## University Calculus: Early Transcendentals (3rd Edition)

Convergent and converge to $1$.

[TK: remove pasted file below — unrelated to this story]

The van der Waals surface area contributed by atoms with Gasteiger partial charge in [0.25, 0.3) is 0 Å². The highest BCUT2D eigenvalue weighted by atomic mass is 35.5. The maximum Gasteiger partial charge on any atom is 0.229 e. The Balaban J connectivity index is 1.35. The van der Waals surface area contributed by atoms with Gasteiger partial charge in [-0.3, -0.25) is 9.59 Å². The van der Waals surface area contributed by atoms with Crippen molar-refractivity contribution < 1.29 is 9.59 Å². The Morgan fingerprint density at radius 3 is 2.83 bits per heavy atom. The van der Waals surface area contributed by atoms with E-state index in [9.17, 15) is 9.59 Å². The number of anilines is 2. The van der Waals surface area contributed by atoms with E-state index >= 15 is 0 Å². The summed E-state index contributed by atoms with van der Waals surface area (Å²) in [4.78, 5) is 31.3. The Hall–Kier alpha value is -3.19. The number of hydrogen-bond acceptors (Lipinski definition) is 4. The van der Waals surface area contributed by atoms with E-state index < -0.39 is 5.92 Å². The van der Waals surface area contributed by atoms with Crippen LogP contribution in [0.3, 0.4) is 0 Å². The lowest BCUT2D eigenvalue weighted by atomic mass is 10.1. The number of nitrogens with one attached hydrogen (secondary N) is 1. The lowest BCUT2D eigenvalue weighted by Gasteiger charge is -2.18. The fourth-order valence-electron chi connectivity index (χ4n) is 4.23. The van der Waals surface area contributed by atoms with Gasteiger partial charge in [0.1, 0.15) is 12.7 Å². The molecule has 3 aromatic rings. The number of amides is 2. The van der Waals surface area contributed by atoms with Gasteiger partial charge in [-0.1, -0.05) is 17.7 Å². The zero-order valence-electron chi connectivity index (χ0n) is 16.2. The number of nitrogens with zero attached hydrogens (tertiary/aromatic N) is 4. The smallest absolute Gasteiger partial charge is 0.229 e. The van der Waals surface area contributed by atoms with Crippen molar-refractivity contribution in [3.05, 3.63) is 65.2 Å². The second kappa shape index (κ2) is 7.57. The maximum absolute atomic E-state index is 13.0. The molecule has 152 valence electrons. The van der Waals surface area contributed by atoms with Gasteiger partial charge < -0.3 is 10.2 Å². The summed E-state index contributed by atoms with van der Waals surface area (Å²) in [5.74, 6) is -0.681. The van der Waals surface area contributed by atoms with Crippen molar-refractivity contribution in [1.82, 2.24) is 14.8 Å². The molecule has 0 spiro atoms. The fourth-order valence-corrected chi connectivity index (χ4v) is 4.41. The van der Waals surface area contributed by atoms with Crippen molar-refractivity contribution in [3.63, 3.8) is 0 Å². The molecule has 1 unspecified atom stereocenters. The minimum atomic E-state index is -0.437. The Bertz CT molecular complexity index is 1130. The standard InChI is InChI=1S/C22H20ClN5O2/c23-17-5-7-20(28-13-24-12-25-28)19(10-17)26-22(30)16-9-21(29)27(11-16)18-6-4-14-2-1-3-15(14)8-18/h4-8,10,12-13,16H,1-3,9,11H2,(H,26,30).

We have $_n=\Sigma_{n=1}^{\infty} \dfrac{1}{k (k+1)}=\Sigma_{n=1}^{\infty} \dfrac{1}{k }-\dfrac{1}{{(k+1)}}$ This gives that $s_n=1-\dfrac{1}{n+1}$ Thus, $\lim\limits_{n \to \infty} s_n= \lim\limits_{n \to \infty} (1-\dfrac{1}{n+1})=1$ Now, $T_{2n+1}=T_{2n}+\dfrac{1}{n+1}=(1-\dfrac{1}{n+1})+\dfrac{1}{n+1}=1$ Thus, $\lim\limits_{n \to \infty} s_n= \lim\limits_{n \to \infty} (1-\dfrac{1}{n+1})=1$ So, both series are convergent and they converge to $1$.